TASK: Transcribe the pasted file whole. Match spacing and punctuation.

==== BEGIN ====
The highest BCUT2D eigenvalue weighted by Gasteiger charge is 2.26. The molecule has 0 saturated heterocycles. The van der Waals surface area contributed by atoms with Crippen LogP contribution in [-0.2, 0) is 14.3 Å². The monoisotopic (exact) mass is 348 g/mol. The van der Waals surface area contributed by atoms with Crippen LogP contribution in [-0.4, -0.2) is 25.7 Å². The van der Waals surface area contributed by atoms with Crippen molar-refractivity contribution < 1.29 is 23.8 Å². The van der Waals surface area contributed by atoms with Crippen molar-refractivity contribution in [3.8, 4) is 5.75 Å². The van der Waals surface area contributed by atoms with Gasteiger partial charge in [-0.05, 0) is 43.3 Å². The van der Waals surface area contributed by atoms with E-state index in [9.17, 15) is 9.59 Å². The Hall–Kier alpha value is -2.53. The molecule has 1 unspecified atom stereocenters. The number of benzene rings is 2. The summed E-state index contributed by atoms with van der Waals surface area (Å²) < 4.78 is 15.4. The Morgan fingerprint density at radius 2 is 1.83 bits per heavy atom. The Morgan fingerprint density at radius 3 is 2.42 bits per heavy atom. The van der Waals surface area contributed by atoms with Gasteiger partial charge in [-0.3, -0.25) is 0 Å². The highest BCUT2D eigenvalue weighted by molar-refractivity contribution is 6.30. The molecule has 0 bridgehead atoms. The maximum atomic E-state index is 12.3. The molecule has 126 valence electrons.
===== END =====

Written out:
The highest BCUT2D eigenvalue weighted by Gasteiger charge is 2.26. The molecule has 0 saturated heterocycles. The van der Waals surface area contributed by atoms with Crippen LogP contribution in [-0.2, 0) is 14.3 Å². The monoisotopic (exact) mass is 348 g/mol. The van der Waals surface area contributed by atoms with Crippen LogP contribution in [-0.4, -0.2) is 25.7 Å². The van der Waals surface area contributed by atoms with Crippen molar-refractivity contribution < 1.29 is 23.8 Å². The van der Waals surface area contributed by atoms with Crippen molar-refractivity contribution in [3.8, 4) is 5.75 Å². The van der Waals surface area contributed by atoms with Gasteiger partial charge in [-0.05, 0) is 43.3 Å². The van der Waals surface area contributed by atoms with E-state index in [9.17, 15) is 9.59 Å². The Hall–Kier alpha value is -2.53. The molecule has 1 unspecified atom stereocenters. The number of benzene rings is 2. The summed E-state index contributed by atoms with van der Waals surface area (Å²) < 4.78 is 15.4. The Morgan fingerprint density at radius 2 is 1.83 bits per heavy atom. The Morgan fingerprint density at radius 3 is 2.42 bits per heavy atom. The van der Waals surface area contributed by atoms with Gasteiger partial charge in [-0.3, -0.25) is 0 Å². The highest BCUT2D eigenvalue weighted by molar-refractivity contribution is 6.30. The molecule has 0 bridgehead atoms. The maximum atomic E-state index is 12.3. The molecule has 126 valence electrons.